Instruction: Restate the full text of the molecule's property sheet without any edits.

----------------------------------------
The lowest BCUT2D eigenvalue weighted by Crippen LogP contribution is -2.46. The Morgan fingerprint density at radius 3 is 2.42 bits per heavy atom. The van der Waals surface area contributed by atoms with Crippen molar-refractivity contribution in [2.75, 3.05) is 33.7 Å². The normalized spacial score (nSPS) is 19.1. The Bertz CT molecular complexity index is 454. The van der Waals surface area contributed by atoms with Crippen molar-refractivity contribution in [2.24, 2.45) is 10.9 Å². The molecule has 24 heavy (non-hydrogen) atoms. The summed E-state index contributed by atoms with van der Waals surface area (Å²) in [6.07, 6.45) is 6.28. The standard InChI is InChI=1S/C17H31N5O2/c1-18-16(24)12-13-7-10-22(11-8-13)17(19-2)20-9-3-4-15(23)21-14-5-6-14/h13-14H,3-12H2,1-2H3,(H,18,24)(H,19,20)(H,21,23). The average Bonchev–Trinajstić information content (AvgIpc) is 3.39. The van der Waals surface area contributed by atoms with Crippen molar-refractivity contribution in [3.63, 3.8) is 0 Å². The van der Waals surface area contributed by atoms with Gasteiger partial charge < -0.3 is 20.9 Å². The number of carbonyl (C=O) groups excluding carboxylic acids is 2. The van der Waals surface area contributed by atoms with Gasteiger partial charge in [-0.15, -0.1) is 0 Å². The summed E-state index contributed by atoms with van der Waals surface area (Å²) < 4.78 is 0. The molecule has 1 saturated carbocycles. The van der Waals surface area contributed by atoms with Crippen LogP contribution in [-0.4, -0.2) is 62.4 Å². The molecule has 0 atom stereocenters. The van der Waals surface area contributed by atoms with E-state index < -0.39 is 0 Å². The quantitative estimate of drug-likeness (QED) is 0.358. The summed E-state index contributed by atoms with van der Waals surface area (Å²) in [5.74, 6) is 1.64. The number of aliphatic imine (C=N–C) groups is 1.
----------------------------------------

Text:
The lowest BCUT2D eigenvalue weighted by Crippen LogP contribution is -2.46. The Morgan fingerprint density at radius 3 is 2.42 bits per heavy atom. The van der Waals surface area contributed by atoms with Crippen molar-refractivity contribution in [2.75, 3.05) is 33.7 Å². The normalized spacial score (nSPS) is 19.1. The Bertz CT molecular complexity index is 454. The van der Waals surface area contributed by atoms with Crippen molar-refractivity contribution in [2.24, 2.45) is 10.9 Å². The molecule has 24 heavy (non-hydrogen) atoms. The summed E-state index contributed by atoms with van der Waals surface area (Å²) in [6.07, 6.45) is 6.28. The standard InChI is InChI=1S/C17H31N5O2/c1-18-16(24)12-13-7-10-22(11-8-13)17(19-2)20-9-3-4-15(23)21-14-5-6-14/h13-14H,3-12H2,1-2H3,(H,18,24)(H,19,20)(H,21,23). The average Bonchev–Trinajstić information content (AvgIpc) is 3.39. The van der Waals surface area contributed by atoms with Crippen molar-refractivity contribution in [3.63, 3.8) is 0 Å². The van der Waals surface area contributed by atoms with Gasteiger partial charge < -0.3 is 20.9 Å². The number of carbonyl (C=O) groups excluding carboxylic acids is 2. The van der Waals surface area contributed by atoms with Gasteiger partial charge in [-0.15, -0.1) is 0 Å². The summed E-state index contributed by atoms with van der Waals surface area (Å²) < 4.78 is 0. The molecule has 1 saturated carbocycles. The van der Waals surface area contributed by atoms with Crippen LogP contribution in [-0.4, -0.2) is 62.4 Å². The molecule has 0 atom stereocenters. The van der Waals surface area contributed by atoms with E-state index < -0.39 is 0 Å². The quantitative estimate of drug-likeness (QED) is 0.358. The summed E-state index contributed by atoms with van der Waals surface area (Å²) in [5.74, 6) is 1.64. The number of aliphatic imine (C=N–C) groups is 1.